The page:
Monday, June 29, 2009


diversity, investment, property, casualty

Are all your eggs in one basket?

While diversity may be the way to go when investing, it is not necessarily the most practical course of action when buying commercial property and casualty insurance.

The following is from firms who have combined multiple lines of insurance with one commercial carrier:
89 percent of the firms who saw savings were able to cut the overall cost of their risk management program by a minimum of 4 percent.
Approximately 35 percent realized savings of 7 to 10 percent.

By combining all of your commercial insurance with one company, you receive a more cost-effective policy than if you were to purchase each product individually from different companies. Not only is it a matter of cost savings and convenience, but having your coverage with one company can also simplify the claims process should a loss occur. So, unlike an investment portfolio where it is better to spread the risk around, your commercial insurance policies are most effective when you keep them all in the same place. If some of your policies are not combined, work with your independent agent to evaluate all of your exposures and the most effective company for your business insurance needs.

insurance, workers compensation, liability, property

Taking a Closer Look at Business Insurance

insurance, business, loss, hazard
There are many hazards businesses face that aren’t covered under a typical insurance policy. However, you can offset significant financial losses by securing extra protection through comprehensive business insurance. Consider the following coverages:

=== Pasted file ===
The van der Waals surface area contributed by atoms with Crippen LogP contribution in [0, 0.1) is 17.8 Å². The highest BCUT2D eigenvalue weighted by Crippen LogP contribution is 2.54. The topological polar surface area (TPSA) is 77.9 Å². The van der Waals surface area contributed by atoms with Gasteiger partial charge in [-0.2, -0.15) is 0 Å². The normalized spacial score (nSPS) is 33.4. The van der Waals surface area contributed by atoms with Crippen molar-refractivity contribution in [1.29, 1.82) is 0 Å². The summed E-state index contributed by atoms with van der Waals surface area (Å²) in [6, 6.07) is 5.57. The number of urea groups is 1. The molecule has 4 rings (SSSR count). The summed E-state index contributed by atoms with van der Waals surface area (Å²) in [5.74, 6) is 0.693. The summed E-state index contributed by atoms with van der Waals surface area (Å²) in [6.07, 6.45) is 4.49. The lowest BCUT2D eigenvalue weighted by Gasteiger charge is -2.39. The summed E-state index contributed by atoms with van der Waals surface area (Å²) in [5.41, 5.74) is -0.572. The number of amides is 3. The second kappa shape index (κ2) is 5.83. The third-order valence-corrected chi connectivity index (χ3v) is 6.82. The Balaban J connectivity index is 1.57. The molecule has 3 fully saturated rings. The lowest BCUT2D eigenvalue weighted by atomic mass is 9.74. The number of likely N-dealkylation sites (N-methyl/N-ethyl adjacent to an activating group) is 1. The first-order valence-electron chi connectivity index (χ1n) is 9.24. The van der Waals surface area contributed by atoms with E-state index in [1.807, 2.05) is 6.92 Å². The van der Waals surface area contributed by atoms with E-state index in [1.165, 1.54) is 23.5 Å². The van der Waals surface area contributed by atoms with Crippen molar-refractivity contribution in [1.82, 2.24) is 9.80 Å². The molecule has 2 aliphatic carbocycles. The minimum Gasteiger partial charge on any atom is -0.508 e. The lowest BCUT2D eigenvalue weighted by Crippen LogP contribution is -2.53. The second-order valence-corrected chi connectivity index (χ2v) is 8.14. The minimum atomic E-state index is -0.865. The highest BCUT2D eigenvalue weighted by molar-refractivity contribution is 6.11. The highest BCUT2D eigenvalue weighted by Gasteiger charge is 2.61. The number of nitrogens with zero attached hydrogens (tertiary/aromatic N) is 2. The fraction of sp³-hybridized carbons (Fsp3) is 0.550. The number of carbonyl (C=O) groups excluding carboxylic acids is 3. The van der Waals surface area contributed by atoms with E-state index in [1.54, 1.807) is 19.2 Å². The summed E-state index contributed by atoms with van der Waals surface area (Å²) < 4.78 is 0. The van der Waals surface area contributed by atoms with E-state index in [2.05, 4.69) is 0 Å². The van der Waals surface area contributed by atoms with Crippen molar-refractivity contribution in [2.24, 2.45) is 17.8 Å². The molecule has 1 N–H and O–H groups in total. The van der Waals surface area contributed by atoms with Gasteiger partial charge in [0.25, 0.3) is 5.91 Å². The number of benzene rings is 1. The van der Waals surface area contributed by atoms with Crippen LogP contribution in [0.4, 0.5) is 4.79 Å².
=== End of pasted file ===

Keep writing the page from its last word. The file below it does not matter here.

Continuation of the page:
Company vehicle contents:
Do you operate a business with employees on the road making service calls to customers? Chances are there is valuable equipment contained in the company vehicles. A typical auto insurance policy would probably not cover the contents of a company vehicle if that valuable equipment is lost or stolen.

Tenant property improvement insurance: Do you rent space to conduct your business? Have you made interior improvements to accommodate your business needs? Many property insurance policies don’t include the value of the improvements made by a tenant to the existing structure. If you’ve invested in improvements, it’s worth considering the coverage to protect your investment.

Home-based business equipment: An increasing number of people are working from home at least part time, even if they maintain an office or site elsewhere. Homeowner’s insurance generally does not cover business equipment. If you have expensive business equipment at home, you may want to consider purchasing additional protection.

Key person insurance: In many companies, the knowledge and skills of a single person or a top few are absolutely essential to the enterprise’s success. Key person insurance can help a company recover if an essential employee dies or becomes disabled for a lengthy time. The coverage can provide needed funds that allow the company to continue operating during a search for a successor or until the key employee returns.

Business interruption insurance: Remember the series of hurricanes that hit Florida? The wild fires that damaged cities and towns in California? The flooding that disrupted life in the Midwest? These types of disasters can bring businesses to a standstill for weeks or even months. Business interruption insurance can provide a way to get back on your feet.

insurance, benefits, personal, commercial